Lying within a geologically active volcanic zone of New Zealand's North Island, Rotorua could be easily recognized through its smell of rotten eggs and clouds of steam all over the city.
I dragged myself back to the parking lot with shoes being caked in mud and two-layer pants smelling not so pleasantly. My then-roomate Katy didn't look any less pathetic as she carried her wet and stinky shoes throughout the seven-hour trail.
Ambury regional park is a huge working farm in the southern end of Auckland. It's out of the way but not too remote, rural and restful, and packed with activities to entertain a large group.
Last erupting 600 years ago, Rangitoto is the youngest, largest and best preserved volcanic island among dozens of cones and craters in the Auckland region.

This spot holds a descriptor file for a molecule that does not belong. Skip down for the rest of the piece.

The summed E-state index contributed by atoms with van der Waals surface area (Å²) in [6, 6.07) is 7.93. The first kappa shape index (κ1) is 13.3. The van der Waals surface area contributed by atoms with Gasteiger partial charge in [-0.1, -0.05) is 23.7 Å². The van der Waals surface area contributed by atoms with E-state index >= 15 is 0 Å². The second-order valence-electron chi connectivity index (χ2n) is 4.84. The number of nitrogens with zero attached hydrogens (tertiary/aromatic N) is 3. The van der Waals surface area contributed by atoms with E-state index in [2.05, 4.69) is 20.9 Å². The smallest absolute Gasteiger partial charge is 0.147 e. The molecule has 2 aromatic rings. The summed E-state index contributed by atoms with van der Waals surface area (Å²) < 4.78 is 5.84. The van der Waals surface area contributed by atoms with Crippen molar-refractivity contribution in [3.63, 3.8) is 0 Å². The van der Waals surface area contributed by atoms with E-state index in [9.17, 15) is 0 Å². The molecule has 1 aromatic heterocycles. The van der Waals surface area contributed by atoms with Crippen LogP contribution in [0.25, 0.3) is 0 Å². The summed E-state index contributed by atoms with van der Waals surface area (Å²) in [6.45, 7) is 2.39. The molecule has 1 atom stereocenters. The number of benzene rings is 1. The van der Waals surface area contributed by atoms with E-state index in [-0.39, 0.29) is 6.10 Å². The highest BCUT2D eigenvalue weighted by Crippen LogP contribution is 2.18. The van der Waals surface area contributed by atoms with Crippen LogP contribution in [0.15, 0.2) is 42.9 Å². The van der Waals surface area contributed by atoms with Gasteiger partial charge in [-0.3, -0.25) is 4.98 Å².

Huka falls track was a soothing color palette in the mist of those cloudy late-summer days. Being one of the most visited natural attractions in New Zealand, the one-hour bushwalk to Huka Falls was surprisingly relaxing and quiet although it was still in the peak season.
The whole track spans over 19km across breath-taking volcanic terrains, and from the highest point no one could resist a photo opportunity with the world famous Emerald Lake that has long become an icon of the crossing.
As we approached the ski resort, a fairytale-like landscape opened up in front of us with lovely wooden cottages, icy stream and brownish mountains against the backdrop of clear blue sky.